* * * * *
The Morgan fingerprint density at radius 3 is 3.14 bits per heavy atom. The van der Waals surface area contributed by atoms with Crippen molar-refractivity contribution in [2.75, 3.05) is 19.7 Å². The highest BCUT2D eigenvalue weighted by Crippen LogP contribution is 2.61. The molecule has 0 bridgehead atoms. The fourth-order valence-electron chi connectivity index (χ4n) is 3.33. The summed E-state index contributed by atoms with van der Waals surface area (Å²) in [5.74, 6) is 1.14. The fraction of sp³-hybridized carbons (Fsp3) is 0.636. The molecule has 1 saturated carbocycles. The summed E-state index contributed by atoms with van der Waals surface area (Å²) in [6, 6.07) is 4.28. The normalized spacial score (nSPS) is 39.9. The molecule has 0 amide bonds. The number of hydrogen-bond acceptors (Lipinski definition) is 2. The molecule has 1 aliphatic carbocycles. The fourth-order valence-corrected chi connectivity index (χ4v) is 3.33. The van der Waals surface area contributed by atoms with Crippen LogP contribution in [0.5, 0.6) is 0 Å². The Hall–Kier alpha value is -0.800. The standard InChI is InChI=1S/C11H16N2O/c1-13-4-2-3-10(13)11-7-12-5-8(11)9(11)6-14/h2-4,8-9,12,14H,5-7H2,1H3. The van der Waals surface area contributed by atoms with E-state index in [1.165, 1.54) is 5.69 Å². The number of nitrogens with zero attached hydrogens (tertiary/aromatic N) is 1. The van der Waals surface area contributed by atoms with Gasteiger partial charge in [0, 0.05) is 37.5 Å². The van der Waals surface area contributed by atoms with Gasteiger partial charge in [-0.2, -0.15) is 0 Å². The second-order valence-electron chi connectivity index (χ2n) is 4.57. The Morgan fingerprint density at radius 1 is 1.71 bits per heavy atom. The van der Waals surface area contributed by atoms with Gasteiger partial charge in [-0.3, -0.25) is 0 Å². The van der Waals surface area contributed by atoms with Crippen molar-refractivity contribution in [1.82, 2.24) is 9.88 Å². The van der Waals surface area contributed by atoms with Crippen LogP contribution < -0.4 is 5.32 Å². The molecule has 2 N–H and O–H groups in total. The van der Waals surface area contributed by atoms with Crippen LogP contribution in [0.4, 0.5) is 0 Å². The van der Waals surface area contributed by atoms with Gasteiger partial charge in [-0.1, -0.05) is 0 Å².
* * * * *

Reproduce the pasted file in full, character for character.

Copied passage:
The Morgan fingerprint density at radius 3 is 3.14 bits per heavy atom. The van der Waals surface area contributed by atoms with Crippen molar-refractivity contribution in [2.75, 3.05) is 19.7 Å². The highest BCUT2D eigenvalue weighted by Crippen LogP contribution is 2.61. The molecule has 0 bridgehead atoms. The fourth-order valence-electron chi connectivity index (χ4n) is 3.33. The summed E-state index contributed by atoms with van der Waals surface area (Å²) in [5.74, 6) is 1.14. The fraction of sp³-hybridized carbons (Fsp3) is 0.636. The molecule has 1 saturated carbocycles. The summed E-state index contributed by atoms with van der Waals surface area (Å²) in [6, 6.07) is 4.28. The normalized spacial score (nSPS) is 39.9. The molecule has 0 amide bonds. The number of hydrogen-bond acceptors (Lipinski definition) is 2. The molecule has 1 aliphatic carbocycles. The fourth-order valence-corrected chi connectivity index (χ4v) is 3.33. The van der Waals surface area contributed by atoms with Crippen LogP contribution in [0.5, 0.6) is 0 Å². The Hall–Kier alpha value is -0.800. The standard InChI is InChI=1S/C11H16N2O/c1-13-4-2-3-10(13)11-7-12-5-8(11)9(11)6-14/h2-4,8-9,12,14H,5-7H2,1H3. The van der Waals surface area contributed by atoms with E-state index in [1.165, 1.54) is 5.69 Å². The number of nitrogens with zero attached hydrogens (tertiary/aromatic N) is 1. The van der Waals surface area contributed by atoms with Gasteiger partial charge in [0, 0.05) is 37.5 Å². The van der Waals surface area contributed by atoms with Gasteiger partial charge in [-0.2, -0.15) is 0 Å². The second-order valence-electron chi connectivity index (χ2n) is 4.57. The Morgan fingerprint density at radius 1 is 1.71 bits per heavy atom. The van der Waals surface area contributed by atoms with Gasteiger partial charge in [-0.3, -0.25) is 0 Å². The van der Waals surface area contributed by atoms with Crippen molar-refractivity contribution in [1.82, 2.24) is 9.88 Å². The van der Waals surface area contributed by atoms with Crippen LogP contribution < -0.4 is 5.32 Å². The molecule has 2 N–H and O–H groups in total. The van der Waals surface area contributed by atoms with Crippen LogP contribution in [0.4, 0.5) is 0 Å². The van der Waals surface area contributed by atoms with Gasteiger partial charge in [-0.1, -0.05) is 0 Å².